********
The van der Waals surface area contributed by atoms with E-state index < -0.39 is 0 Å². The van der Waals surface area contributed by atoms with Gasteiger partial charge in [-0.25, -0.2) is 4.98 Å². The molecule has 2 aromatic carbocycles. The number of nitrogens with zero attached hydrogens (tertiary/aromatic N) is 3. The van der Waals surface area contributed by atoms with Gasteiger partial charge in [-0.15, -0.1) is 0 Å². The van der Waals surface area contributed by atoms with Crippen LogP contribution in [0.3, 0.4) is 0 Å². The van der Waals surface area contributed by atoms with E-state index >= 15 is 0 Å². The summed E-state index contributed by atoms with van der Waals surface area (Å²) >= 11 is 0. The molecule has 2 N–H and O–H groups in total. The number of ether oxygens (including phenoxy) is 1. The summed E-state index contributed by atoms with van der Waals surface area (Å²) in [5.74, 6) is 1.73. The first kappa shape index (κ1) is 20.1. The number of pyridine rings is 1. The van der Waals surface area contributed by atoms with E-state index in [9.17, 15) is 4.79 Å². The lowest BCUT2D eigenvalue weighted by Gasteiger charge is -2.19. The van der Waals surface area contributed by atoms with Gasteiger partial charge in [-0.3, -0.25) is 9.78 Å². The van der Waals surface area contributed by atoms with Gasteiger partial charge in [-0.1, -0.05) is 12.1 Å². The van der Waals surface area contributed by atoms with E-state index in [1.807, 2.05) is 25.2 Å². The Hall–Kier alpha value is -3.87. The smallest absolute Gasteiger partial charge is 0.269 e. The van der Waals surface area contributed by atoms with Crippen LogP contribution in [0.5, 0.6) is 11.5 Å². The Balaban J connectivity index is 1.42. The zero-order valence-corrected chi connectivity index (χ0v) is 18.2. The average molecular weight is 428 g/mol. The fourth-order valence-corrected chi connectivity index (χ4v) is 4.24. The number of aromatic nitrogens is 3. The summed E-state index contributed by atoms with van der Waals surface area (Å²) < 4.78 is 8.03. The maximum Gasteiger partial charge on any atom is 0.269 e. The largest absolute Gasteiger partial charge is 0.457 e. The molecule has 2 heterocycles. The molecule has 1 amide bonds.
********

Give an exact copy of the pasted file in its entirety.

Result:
The van der Waals surface area contributed by atoms with E-state index < -0.39 is 0 Å². The van der Waals surface area contributed by atoms with Gasteiger partial charge in [-0.25, -0.2) is 4.98 Å². The molecule has 2 aromatic carbocycles. The number of nitrogens with zero attached hydrogens (tertiary/aromatic N) is 3. The van der Waals surface area contributed by atoms with Gasteiger partial charge in [-0.15, -0.1) is 0 Å². The van der Waals surface area contributed by atoms with Crippen LogP contribution in [0.3, 0.4) is 0 Å². The van der Waals surface area contributed by atoms with E-state index >= 15 is 0 Å². The summed E-state index contributed by atoms with van der Waals surface area (Å²) >= 11 is 0. The molecule has 2 N–H and O–H groups in total. The number of ether oxygens (including phenoxy) is 1. The summed E-state index contributed by atoms with van der Waals surface area (Å²) in [5.74, 6) is 1.73. The first kappa shape index (κ1) is 20.1. The number of pyridine rings is 1. The van der Waals surface area contributed by atoms with E-state index in [9.17, 15) is 4.79 Å². The lowest BCUT2D eigenvalue weighted by Gasteiger charge is -2.19. The van der Waals surface area contributed by atoms with Gasteiger partial charge in [-0.3, -0.25) is 9.78 Å². The van der Waals surface area contributed by atoms with Gasteiger partial charge in [-0.1, -0.05) is 12.1 Å². The van der Waals surface area contributed by atoms with E-state index in [1.807, 2.05) is 25.2 Å². The Hall–Kier alpha value is -3.87. The smallest absolute Gasteiger partial charge is 0.269 e. The van der Waals surface area contributed by atoms with Crippen LogP contribution in [0.5, 0.6) is 11.5 Å². The Balaban J connectivity index is 1.42. The zero-order valence-corrected chi connectivity index (χ0v) is 18.2. The average molecular weight is 428 g/mol. The fourth-order valence-corrected chi connectivity index (χ4v) is 4.24. The number of aromatic nitrogens is 3. The summed E-state index contributed by atoms with van der Waals surface area (Å²) < 4.78 is 8.03. The maximum Gasteiger partial charge on any atom is 0.269 e. The largest absolute Gasteiger partial charge is 0.457 e. The molecule has 2 heterocycles. The molecule has 1 amide bonds.